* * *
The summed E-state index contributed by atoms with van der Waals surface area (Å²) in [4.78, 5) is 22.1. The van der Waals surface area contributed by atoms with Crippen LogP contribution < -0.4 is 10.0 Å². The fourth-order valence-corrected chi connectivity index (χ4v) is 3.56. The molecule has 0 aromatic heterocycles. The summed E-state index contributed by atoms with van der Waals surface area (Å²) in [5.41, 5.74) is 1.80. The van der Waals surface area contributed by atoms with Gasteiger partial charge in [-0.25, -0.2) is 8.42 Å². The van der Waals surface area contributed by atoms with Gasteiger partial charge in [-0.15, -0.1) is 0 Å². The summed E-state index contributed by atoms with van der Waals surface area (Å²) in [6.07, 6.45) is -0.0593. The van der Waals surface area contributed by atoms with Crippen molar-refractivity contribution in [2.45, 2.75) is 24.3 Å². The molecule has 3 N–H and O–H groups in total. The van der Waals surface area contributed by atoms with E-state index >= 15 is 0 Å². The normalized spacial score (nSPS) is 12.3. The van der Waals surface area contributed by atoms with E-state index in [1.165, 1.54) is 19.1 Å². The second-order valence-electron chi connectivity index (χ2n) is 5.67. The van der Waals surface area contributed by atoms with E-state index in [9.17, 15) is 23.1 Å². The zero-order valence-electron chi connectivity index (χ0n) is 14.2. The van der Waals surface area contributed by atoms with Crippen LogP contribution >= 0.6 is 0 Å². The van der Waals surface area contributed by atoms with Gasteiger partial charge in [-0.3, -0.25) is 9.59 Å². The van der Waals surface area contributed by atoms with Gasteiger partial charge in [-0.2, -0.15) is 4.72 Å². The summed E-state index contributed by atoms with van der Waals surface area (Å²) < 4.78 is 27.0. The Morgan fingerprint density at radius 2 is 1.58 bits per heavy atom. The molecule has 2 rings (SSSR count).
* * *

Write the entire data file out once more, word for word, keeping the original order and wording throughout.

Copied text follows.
The summed E-state index contributed by atoms with van der Waals surface area (Å²) in [4.78, 5) is 22.1. The van der Waals surface area contributed by atoms with Crippen LogP contribution < -0.4 is 10.0 Å². The fourth-order valence-corrected chi connectivity index (χ4v) is 3.56. The molecule has 0 aromatic heterocycles. The summed E-state index contributed by atoms with van der Waals surface area (Å²) in [5.41, 5.74) is 1.80. The van der Waals surface area contributed by atoms with Gasteiger partial charge in [-0.25, -0.2) is 8.42 Å². The van der Waals surface area contributed by atoms with Gasteiger partial charge in [-0.15, -0.1) is 0 Å². The summed E-state index contributed by atoms with van der Waals surface area (Å²) in [6.07, 6.45) is -0.0593. The van der Waals surface area contributed by atoms with Crippen molar-refractivity contribution in [2.45, 2.75) is 24.3 Å². The molecule has 3 N–H and O–H groups in total. The van der Waals surface area contributed by atoms with E-state index >= 15 is 0 Å². The normalized spacial score (nSPS) is 12.3. The van der Waals surface area contributed by atoms with E-state index in [1.165, 1.54) is 19.1 Å². The second-order valence-electron chi connectivity index (χ2n) is 5.67. The van der Waals surface area contributed by atoms with E-state index in [9.17, 15) is 23.1 Å². The zero-order valence-electron chi connectivity index (χ0n) is 14.2. The van der Waals surface area contributed by atoms with Crippen LogP contribution >= 0.6 is 0 Å². The van der Waals surface area contributed by atoms with Gasteiger partial charge in [-0.3, -0.25) is 9.59 Å². The van der Waals surface area contributed by atoms with Gasteiger partial charge in [-0.2, -0.15) is 4.72 Å². The summed E-state index contributed by atoms with van der Waals surface area (Å²) < 4.78 is 27.0. The Morgan fingerprint density at radius 2 is 1.58 bits per heavy atom. The molecule has 2 rings (SSSR count).